“Calling Indians smart is just as racist as saying Asians can’t drive”.

I finally got into watching the show Whitney because Chris D’Elia is in it and he’s my favorite comedian. I kinda avoided it for awhile because it’s just another sitcom, but I’m actually glad I decided to watch it because there’s actually some thought-provoking moments about friends and relationships.

Anyway, this recent episode I’m watching is about a moment of racism that Neil encounters. He’s an Indian man from Ohio, and when he’s telling a coworker that he’s visiting his parents next week, the guy asks, “Where in India are they?” Neil patiently but somewhat annoyed, replies, “They’re in Akron…Ohio”. And then they move on. And a second later his coworker gets mad that some kind of math equation (they work in stocks) isn’t working out. So Neil takes a look and says some kind of mumbo-jumbo about what’s wrong (I know nothing about this topic). And the guy says “Wow. You people really are geniuses at math”. And adds “Come on computer, be more Indian!”

So that’s just a little background on the initial problem, and I noticed that Neil was at a loss for words. Later in the show he says he was caught off guard, which is why he didn’t say anything. Which I completely understand. Later on, he talks to his friend Mark about it. Mark doesn’t really understand the issue and is confused on why it was offensive. He claims “Yeah, but saying you’re smart’s a compliment. That cancels out the racism. It’s like it’s like putting a smiley face at the end of a mean text”. (Much later in this episode, Neil himself makes a racist mistake and gets called out for it — I’ll talk about this in a bit).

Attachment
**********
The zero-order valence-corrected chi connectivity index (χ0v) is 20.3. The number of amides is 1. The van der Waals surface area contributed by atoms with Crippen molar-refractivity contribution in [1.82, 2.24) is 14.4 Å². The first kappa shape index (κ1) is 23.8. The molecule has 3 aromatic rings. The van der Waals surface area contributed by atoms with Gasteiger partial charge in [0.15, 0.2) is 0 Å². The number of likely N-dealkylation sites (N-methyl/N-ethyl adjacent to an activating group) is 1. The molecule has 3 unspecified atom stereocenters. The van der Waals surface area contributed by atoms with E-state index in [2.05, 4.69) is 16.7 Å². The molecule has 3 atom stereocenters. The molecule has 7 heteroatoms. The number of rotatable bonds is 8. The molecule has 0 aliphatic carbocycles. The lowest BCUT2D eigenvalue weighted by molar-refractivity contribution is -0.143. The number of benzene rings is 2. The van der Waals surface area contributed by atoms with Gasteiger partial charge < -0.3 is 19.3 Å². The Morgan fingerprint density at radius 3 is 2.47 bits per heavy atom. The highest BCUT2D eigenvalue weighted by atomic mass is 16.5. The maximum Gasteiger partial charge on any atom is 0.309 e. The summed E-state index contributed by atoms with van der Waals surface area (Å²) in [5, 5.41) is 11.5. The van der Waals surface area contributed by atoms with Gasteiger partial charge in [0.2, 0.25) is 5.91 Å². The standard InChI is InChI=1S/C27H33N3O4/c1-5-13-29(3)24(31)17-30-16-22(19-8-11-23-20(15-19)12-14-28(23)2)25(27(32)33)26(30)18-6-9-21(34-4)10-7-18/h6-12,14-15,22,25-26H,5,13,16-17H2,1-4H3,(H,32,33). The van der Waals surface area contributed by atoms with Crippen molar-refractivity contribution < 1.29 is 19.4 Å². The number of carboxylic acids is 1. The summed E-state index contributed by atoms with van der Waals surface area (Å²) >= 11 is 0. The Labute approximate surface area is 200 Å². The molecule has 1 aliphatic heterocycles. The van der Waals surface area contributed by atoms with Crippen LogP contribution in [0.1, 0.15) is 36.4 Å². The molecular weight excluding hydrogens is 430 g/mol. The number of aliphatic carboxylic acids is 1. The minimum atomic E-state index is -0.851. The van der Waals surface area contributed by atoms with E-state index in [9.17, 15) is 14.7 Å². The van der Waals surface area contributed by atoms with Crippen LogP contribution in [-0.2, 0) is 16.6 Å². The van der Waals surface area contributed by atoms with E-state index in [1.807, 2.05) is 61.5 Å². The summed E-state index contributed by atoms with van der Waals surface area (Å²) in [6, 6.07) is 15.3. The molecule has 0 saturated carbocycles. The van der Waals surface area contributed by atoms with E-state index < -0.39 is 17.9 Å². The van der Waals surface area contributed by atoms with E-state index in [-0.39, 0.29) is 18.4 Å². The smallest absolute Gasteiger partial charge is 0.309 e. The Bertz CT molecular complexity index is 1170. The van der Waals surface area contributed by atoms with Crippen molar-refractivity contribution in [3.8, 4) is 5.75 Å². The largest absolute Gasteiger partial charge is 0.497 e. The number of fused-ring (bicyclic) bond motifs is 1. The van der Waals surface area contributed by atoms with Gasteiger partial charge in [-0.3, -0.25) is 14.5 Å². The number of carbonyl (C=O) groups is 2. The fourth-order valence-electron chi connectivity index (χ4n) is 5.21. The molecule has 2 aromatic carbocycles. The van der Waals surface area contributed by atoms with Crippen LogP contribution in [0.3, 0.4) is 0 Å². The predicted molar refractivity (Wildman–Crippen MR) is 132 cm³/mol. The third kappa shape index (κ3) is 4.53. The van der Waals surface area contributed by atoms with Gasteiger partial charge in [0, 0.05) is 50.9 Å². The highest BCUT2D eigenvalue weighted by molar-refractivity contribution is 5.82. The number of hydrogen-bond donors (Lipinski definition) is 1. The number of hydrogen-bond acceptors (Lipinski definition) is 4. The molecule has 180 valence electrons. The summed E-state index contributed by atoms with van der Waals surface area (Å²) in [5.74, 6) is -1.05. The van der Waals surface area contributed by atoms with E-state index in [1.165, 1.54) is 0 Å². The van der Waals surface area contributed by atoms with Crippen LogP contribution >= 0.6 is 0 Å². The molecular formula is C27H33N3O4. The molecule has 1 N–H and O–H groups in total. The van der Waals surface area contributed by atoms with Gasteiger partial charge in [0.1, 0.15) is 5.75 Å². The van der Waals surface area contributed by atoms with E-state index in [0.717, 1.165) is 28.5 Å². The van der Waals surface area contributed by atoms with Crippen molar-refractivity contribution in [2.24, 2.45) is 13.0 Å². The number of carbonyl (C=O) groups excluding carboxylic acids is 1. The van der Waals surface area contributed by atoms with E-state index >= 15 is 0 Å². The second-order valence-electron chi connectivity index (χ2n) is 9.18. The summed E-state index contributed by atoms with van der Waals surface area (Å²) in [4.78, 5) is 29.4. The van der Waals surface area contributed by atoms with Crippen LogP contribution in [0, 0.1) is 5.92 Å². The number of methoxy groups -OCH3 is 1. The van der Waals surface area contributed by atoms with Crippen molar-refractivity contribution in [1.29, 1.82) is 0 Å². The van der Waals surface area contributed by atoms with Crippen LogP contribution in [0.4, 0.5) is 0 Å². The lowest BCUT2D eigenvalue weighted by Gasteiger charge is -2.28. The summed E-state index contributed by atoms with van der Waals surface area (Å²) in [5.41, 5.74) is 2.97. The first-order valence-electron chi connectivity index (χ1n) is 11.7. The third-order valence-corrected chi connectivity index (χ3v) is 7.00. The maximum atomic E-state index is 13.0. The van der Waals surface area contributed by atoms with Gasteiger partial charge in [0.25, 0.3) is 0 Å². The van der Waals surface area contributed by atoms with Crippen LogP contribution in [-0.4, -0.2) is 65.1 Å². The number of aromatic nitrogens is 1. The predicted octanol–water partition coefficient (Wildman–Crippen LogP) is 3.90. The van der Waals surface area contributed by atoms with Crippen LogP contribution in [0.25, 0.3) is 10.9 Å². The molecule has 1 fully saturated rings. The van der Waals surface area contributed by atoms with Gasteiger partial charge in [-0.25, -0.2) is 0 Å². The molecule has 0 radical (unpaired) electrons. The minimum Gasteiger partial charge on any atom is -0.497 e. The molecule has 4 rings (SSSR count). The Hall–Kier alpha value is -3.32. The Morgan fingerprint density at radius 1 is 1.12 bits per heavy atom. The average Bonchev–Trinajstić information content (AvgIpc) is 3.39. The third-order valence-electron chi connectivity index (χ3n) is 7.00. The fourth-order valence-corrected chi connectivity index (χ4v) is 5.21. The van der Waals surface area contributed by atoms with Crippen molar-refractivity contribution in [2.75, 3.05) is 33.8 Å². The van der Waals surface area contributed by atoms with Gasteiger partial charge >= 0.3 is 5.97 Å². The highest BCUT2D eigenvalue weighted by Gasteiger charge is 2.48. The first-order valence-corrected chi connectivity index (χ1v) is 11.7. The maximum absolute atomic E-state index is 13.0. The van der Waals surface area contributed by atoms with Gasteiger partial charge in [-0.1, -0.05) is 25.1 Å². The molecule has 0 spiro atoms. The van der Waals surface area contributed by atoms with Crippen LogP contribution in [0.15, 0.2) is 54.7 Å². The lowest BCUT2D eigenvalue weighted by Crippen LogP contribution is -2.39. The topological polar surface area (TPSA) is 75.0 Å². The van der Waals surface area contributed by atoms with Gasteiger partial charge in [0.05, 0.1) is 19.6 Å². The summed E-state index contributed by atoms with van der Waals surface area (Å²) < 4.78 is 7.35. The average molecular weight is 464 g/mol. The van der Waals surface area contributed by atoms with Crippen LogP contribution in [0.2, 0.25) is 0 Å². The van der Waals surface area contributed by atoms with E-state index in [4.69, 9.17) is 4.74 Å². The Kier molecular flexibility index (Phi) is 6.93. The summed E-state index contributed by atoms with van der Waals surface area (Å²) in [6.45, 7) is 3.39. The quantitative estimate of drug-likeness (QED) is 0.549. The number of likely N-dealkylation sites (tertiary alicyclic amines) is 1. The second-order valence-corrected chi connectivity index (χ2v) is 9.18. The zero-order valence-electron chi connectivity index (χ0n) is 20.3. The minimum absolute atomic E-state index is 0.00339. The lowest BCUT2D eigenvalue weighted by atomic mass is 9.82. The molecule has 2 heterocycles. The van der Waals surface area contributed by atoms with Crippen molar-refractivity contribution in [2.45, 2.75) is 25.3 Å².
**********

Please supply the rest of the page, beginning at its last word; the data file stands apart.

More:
Now of course, I know that tv shows are exaggerated and they purposely made it seem as if Mark was over the top in misunderstanding the racist comment. However, I’ve encountered a lot of people who actually are like this in real life. Sometimes even my friends who are not in the same position as me — namely, not Asian ones (this has always been a bit of a struggle of mine, especially with mostly non-Asian male friends).

I think a lot of people have this view — I mean, why is calling Asians smart such a bad thing? Why is saying that we’re good at math hurtful? Why is it a bad thing to say a good thing? It’s like when a guy compliments a girl, and then when she isn’t grateful for it because it was “negging” or something similar, the guy gets upset and says “why can’t you just take a compliment?” (The Wikipedia definition of “negging”: act of emotional manipulation whereby a person makes a deliberate backhanded compliment or otherwise flirtatious remark to another person to undermine their confidence and increase their need of the manipulator’s approval). I know that not only men do this — it’s just something I’ve experienced myself so I wanted to use the example.